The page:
Waves of retrotransposon expansion remodel genome organization and CTCF binding in multiple mammalian lineages.
Bottom Line: To gain insight into how these DNA elements are conserved and spread through the genome, we defined the full spectrum of CTCF-binding sites, including a 33/34-mer motif, and identified over five thousand highly conserved, robust, and tissue-independent CTCF-binding locations by comparing ChIP-seq data from six mammals.We discovered fossilized repeat elements flanking deeply conserved CTCF-binding regions, indicating that similar retrotransposon expansions occurred hundreds of millions of years ago.Repeat-driven dispersal of CTCF binding is a fundamental, ancient, and still highly active mechanism of genome evolution in mammalian lineages.
Affiliation: Cancer Research UK, Cambridge Research Institute, Li Ka Shing Centre, Robinson Way, Cambridge CB2 0RE, UK.Show MeSH
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Mentions: To assess the functional impact of SINE-driven CTCF-binding events on chromatin, we explored CTCF's known role as a barrier element that divides chromatin domains (Cuddapah et al., 2009; Xie et al., 2007). We reasoned that genomic locations where CTCF plays a functional role in separating chromatin domains would show distinct changes in histone modifications to either side of the CTCF-binding event. We therefore profiled the genome-wide location of histone 2A lysine 5 acetylation (H2AK5ac) (Cuddapah et al., 2009) and directly compared these data with matched CTCF occupancy data. This analysis identified hundreds of regions of abrupt changes in active chromatin demarcated by CTCF binding, consistent with CTCF's role as a barrier element and representing almost 5% of CTCF-binding events. Negative controls, such as unrelated TFs and random regions, showed only background level association with H2AK5ac in liver (Figure S6). In mouse, approximately 25% of CTCF chromatin boundaries were found to be associated with repetitive element expansion. For example, in mouse a CTCF-binding event found within a B2 SINE represented the boundary between the highly transcribed, liver-specific ApoA cluster of genes and the neighboring genes downstream on chromosome 9 (Figure 6A).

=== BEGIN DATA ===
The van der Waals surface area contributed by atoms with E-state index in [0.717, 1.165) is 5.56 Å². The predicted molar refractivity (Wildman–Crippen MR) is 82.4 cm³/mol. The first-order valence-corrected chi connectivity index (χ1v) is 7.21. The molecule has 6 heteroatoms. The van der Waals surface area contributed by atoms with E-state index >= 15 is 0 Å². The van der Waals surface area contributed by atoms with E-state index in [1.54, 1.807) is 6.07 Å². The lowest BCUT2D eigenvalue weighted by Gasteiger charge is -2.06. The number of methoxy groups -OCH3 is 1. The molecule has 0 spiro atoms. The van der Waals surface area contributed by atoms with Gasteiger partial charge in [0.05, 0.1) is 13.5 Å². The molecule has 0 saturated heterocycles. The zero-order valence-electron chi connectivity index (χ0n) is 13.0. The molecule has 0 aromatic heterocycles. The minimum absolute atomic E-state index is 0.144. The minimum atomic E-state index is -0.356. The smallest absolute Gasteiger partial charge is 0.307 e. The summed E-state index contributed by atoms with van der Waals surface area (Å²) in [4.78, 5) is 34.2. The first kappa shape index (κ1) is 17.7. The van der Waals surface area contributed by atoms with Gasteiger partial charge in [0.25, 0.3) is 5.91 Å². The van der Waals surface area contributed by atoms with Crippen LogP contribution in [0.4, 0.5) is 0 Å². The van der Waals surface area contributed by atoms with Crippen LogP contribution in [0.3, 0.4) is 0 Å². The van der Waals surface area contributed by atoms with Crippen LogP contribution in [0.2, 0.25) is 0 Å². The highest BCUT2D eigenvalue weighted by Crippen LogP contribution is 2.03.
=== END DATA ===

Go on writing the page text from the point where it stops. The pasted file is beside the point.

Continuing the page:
Affiliation: Cancer Research UK, Cambridge Research Institute, Li Ka Shing Centre, Robinson Way, Cambridge CB2 0RE, UK.